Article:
The introductory computer-programming course is a “mass” course with some 300 students completing the course. There is a virtual instructor team governing the course, and those enrolled on the course view the web as part of their learning process. The course resembles a lubricated machine, where the role of each actor is well defined and strictly rule-governed: the responsible teacher, the assistants and the students. The student questions are anticipated and answers are provided in a form of FAQs. The structure of the course material has been developed through an evolutionary process where the resources produced to support this course are aimed to be re-used in the next course. The potentially re-usable resources related to course organisation and guidance are identified annually, and similarly external resources used by students in their assignments, such as web documents, guides and programming tips, are also reviewed.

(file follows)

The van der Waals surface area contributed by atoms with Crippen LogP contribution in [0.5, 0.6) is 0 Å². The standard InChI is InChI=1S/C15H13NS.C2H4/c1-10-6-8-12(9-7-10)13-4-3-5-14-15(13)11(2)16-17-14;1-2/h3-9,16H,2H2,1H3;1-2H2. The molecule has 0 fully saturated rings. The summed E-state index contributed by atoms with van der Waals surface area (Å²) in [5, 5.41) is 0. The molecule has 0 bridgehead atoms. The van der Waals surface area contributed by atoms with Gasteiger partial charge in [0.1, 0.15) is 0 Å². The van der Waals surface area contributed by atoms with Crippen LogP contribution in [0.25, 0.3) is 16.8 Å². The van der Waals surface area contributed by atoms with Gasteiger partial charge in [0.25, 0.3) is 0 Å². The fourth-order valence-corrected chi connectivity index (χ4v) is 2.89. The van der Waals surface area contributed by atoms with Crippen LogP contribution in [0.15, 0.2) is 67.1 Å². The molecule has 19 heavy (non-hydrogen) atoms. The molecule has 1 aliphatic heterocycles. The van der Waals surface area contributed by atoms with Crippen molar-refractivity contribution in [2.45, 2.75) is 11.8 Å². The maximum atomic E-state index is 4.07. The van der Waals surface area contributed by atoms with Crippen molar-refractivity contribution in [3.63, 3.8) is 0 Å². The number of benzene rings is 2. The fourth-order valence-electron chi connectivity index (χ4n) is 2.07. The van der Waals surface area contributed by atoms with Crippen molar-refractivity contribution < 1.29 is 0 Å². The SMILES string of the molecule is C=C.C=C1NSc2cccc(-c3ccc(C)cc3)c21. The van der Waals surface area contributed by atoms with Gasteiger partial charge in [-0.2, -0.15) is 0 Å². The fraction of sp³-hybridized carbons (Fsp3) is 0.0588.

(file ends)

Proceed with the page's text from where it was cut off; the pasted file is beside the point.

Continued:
The TKK library course “Searching for Scientific Information” starts every half-term and lasts five weeks. It includes one face-to-face lecture, which is given in Finnish as well as in English. The course is conducted mainly by means of distance education and e-mail. During the spring of 2004, and within the EUNITE network, the transferability of the web-based course was tested between TKK and Leuven University (KUL) in Belgium. EUNITE is a network of European universities that promotes the exchange of courses, the sharing of joint courses, and joint development of programmes and courses. Before the course was run at Leuven the course web-documents needed to be rewritten to fit the Leuven context. Similarly, staff at Leuven had to familiarise themselves with the course materials before they could act as course tutors. The experiment showed that the transferability, or re-use, of web-based courses is not straightforward; adjustments are needed, and local context and content play an important role.